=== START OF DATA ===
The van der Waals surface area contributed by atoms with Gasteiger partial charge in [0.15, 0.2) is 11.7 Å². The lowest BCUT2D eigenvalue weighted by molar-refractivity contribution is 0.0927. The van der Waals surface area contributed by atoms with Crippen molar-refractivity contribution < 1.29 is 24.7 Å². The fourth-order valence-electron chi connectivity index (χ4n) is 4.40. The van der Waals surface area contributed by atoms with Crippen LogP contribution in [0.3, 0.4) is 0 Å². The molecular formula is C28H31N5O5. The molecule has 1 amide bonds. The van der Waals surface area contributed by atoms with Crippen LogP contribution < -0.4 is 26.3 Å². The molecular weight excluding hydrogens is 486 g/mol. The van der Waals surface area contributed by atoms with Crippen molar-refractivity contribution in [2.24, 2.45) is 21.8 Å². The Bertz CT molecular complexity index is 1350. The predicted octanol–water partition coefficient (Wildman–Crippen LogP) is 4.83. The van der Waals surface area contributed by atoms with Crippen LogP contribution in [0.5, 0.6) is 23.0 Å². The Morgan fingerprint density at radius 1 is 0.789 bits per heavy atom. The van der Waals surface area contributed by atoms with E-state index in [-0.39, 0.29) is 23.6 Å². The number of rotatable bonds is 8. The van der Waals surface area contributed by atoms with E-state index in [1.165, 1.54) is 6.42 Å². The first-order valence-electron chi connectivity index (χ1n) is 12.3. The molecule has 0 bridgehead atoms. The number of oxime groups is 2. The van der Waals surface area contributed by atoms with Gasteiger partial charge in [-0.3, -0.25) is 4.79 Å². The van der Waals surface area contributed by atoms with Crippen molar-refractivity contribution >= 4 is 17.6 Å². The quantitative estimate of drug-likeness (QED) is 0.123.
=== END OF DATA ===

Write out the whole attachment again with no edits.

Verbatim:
The van der Waals surface area contributed by atoms with Gasteiger partial charge in [0.15, 0.2) is 11.7 Å². The lowest BCUT2D eigenvalue weighted by molar-refractivity contribution is 0.0927. The van der Waals surface area contributed by atoms with Crippen molar-refractivity contribution < 1.29 is 24.7 Å². The fourth-order valence-electron chi connectivity index (χ4n) is 4.40. The van der Waals surface area contributed by atoms with Crippen LogP contribution in [0.3, 0.4) is 0 Å². The molecular formula is C28H31N5O5. The molecule has 1 amide bonds. The van der Waals surface area contributed by atoms with Crippen LogP contribution < -0.4 is 26.3 Å². The molecular weight excluding hydrogens is 486 g/mol. The van der Waals surface area contributed by atoms with Crippen molar-refractivity contribution in [2.24, 2.45) is 21.8 Å². The Bertz CT molecular complexity index is 1350. The predicted octanol–water partition coefficient (Wildman–Crippen LogP) is 4.83. The van der Waals surface area contributed by atoms with Crippen LogP contribution in [0.5, 0.6) is 23.0 Å². The Morgan fingerprint density at radius 1 is 0.789 bits per heavy atom. The van der Waals surface area contributed by atoms with E-state index in [-0.39, 0.29) is 23.6 Å². The number of rotatable bonds is 8. The van der Waals surface area contributed by atoms with E-state index in [1.165, 1.54) is 6.42 Å². The first-order valence-electron chi connectivity index (χ1n) is 12.3. The molecule has 0 bridgehead atoms. The number of oxime groups is 2. The van der Waals surface area contributed by atoms with Gasteiger partial charge in [-0.3, -0.25) is 4.79 Å². The van der Waals surface area contributed by atoms with Crippen molar-refractivity contribution >= 4 is 17.6 Å². The quantitative estimate of drug-likeness (QED) is 0.123.